During a bad economy, everyone wants to hunker down and weather the storm. But for young people starting their careers, this is precisely when they need to take a risk, because playing it safe will simply make them fall further. But let me qualify that: The risk should be calculated.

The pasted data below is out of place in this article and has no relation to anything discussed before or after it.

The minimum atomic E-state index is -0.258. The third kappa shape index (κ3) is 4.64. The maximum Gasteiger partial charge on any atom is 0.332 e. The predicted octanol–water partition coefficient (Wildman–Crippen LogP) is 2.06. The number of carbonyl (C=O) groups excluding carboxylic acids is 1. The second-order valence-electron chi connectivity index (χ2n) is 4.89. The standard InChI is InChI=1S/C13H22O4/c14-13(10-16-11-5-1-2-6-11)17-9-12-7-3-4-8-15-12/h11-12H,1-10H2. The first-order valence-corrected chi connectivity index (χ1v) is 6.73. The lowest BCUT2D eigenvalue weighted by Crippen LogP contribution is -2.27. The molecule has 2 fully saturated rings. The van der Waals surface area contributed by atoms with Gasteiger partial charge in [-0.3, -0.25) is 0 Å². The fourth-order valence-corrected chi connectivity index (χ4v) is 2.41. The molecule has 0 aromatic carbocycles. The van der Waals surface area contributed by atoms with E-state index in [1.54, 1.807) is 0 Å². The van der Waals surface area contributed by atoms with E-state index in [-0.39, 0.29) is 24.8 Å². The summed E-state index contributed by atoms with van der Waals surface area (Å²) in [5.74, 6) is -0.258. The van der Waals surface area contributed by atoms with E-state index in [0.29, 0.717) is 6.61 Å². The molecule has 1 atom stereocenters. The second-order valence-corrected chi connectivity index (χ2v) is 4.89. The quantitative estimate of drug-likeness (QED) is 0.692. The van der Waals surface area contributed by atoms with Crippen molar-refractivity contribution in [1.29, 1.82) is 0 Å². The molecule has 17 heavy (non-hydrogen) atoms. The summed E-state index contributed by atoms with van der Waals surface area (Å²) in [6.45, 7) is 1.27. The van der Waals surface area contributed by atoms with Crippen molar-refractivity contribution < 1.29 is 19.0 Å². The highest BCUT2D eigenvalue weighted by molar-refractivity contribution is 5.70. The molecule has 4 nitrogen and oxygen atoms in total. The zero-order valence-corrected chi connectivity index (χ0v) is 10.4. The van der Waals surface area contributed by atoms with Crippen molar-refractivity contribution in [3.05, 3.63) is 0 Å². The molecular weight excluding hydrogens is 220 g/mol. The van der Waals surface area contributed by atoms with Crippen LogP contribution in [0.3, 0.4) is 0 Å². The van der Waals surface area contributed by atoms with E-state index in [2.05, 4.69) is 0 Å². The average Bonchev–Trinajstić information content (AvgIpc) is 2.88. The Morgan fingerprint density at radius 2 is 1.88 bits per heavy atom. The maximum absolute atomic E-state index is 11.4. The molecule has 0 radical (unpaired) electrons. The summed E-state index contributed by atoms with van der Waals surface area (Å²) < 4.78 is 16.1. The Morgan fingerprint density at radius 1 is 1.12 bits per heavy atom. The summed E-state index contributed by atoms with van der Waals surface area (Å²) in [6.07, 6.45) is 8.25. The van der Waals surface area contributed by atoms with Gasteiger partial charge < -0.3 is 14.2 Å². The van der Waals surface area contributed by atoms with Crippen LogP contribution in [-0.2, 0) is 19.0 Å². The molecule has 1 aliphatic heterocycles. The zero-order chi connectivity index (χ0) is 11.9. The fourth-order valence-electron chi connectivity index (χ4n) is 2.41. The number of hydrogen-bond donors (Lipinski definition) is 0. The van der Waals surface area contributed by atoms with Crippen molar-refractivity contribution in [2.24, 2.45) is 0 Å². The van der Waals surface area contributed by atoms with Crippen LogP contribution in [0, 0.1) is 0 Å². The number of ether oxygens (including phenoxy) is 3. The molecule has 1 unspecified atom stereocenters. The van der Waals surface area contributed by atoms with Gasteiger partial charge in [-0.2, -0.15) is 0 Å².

In 1954, my first company faced a severe cash squeeze. I had one tangible asset to sell in order to make payroll so that I could fulfill a large order for the US Air Force: a 76-foot schooner that my family and I had used for a 15,000-mile seafaring journey. It meant a lot to me. I sold the boat, saved the company – and soon made enough to buy it back.